It’s a cliche, I know, but sometimes you can tell a Tipping Point has been reached.
It seems to be happening – not for the first time – on the streets of Paris, where the ‘Velorution’ has taken over with astonishing speed. Here’s another description from the pages of Spiegel:

Paris has suddenly become the world capital of bike rentals. Nowhere else in the world has quite so many rental bikes standing at the ready: there will soon be over 20,000. And the fleet is really being put to use: commuters pedal from the Metro to the office, managers pop out in their lunch breaks to pick up groceries, tourists zigzag in every direction. More than six million rides have been clocked up in just three months — there is hardly a faster way to get through the legendary tangle of the French capital.
What the French call “la Vilorution” was launched on July 15 this year and it was an advertising company that came up with the idea.
Full article here.

The onus has shifted: why wouldn’t a city implement such a system?  I know Vancouver is looking at it – but if we don’t have something in place by the Olympics, we can hardly pretend that we take ‘green’ seriously, that we have any real pretense to being a sustainable city.


  1. The bike rental system is good and all, but what Vancouver really needs are separated bike paths and other infrastructure to support potential cyclists who are too nervous to ride in mixed traffic.
    In Paris, the bike rentals are just one piece of the puzzle. The city has a huge network bike lanes, some shared with buses and taxis, other dedicated. Paris has also implement several anti-car measures, such as eliminated free parking, reducing speed limits in some areas to 30 km/h, reconfiguring some neighbourhoods as “green districts,” giving road space to trams, bus lanes and sidewalks.

  2. I second Chris’s observation re. the helmets. I know that helmets can save lives, or at least something close to that. But the bike helmet is for me the biggest deterrent for getting on a bike.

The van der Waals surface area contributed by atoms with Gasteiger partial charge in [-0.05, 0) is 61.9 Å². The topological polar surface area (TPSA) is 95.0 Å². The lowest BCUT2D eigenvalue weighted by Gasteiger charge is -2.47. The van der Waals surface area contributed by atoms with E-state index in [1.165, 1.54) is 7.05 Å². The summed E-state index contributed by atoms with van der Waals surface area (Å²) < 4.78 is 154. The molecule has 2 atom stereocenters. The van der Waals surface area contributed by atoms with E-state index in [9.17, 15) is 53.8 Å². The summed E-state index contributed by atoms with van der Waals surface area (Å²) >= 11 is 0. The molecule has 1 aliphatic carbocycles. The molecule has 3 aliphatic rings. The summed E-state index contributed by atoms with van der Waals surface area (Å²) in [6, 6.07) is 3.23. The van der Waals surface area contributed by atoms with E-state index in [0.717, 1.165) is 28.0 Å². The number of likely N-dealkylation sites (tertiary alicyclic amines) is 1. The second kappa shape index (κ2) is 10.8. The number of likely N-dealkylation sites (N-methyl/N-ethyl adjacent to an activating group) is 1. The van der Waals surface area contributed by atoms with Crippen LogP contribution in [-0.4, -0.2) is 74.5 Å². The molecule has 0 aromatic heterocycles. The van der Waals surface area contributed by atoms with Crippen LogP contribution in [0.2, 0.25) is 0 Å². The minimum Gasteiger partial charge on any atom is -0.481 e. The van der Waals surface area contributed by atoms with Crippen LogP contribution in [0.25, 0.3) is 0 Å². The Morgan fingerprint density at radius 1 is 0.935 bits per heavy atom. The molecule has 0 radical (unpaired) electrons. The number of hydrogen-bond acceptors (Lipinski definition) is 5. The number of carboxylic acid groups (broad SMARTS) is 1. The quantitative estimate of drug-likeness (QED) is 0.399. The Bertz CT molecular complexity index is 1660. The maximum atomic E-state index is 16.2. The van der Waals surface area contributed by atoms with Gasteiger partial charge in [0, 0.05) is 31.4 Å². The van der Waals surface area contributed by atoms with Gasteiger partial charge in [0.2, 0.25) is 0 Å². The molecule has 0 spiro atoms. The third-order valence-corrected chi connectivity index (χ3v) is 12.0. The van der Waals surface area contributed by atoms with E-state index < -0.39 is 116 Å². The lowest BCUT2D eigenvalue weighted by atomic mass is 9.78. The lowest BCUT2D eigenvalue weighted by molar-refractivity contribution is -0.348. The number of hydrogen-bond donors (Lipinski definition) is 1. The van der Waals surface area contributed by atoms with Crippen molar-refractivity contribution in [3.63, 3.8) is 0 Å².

For one thing, I’d have to carry the damn thing with me after I lock up my bike (as a dog owner, I’m not going to leave a helmet locked, but dangling, from my bike within pissing range — I know what dogs get up to); if I rode a bike and wore a helmet, I would “worry” about my hair; the straps jangle against my earrings… And so on and so forth.
    Have I dug a hole deep enough for the pro-bike-helmet lobby to bury me in yet?
    Seriously, though: as a teenager, I rode my bike for years through downtown Victoria, on highways, through traffic of all sorts, and I fell off my bike several times, too. The most memorable incident was a head-over-heels one in Beacon Hill Park on a downward slope — ouch!
    Then I had children — in Boston — and we all wore helmets, because as a conscientous mom, how could I let them ride without helmets?
    Now they’re young teens, and …they ride, I walk. …because I don’t want to wear the damn helmet. I only wore it because of them, and I’ll be damned if I’ll put it on again now that they’re not young children anymore.
    Everytime I see a cycling-boosting article that’s out of Europe (or Asia, …or anywhere but North America), I see people hopping on and off their bikes without the aid of helmets, and I wonder: “why can’t we be that casual about it?”

  3. Jan Gehl made a fantastic presentation in Richmond last night. Copenhagen is now up to 36% of commuters on bicycles, and I’m willing to bet that no more than a small minority wear helmets. I personally don’t; I ride a 35 year old Raleigh women’s bike with no lights or safety gear whatsoever, but I am very careful because Vancouver is one of the least bike friendly cities that I’ve lived in. (Compare with my last place of residence Kobe, Japan – streets half the width with blind corners, yet I felt twice as safe!) I detest the bike culture in Vancouver too. Everyone “geared up” on their $2000 bicycles and yet compared to a city like Copenhagen where they are casual about biking (and helmet-less) we have almost no one riding to work! We need real bicycle solutions: bike boxes, separated right of ways, priority signals. THEN you’ll see some mode changes!

  4. I knew a kid when I was back in university who fell off his bike without a helmet and had brain injuries that changed his life forever. I am honestly just curious – why don’t people wear helmets? Are they not effective?

  5. People don’t wear helmets in cars (except for race car drivers) or when running or walking. It’s a continuum of risk. If you’re cruising around at 10-15 km/h, it’s pretty easy to avoid any tumbles, but if you’re hitting 60 km/h on a downhill, you’ll probably want a helmet.

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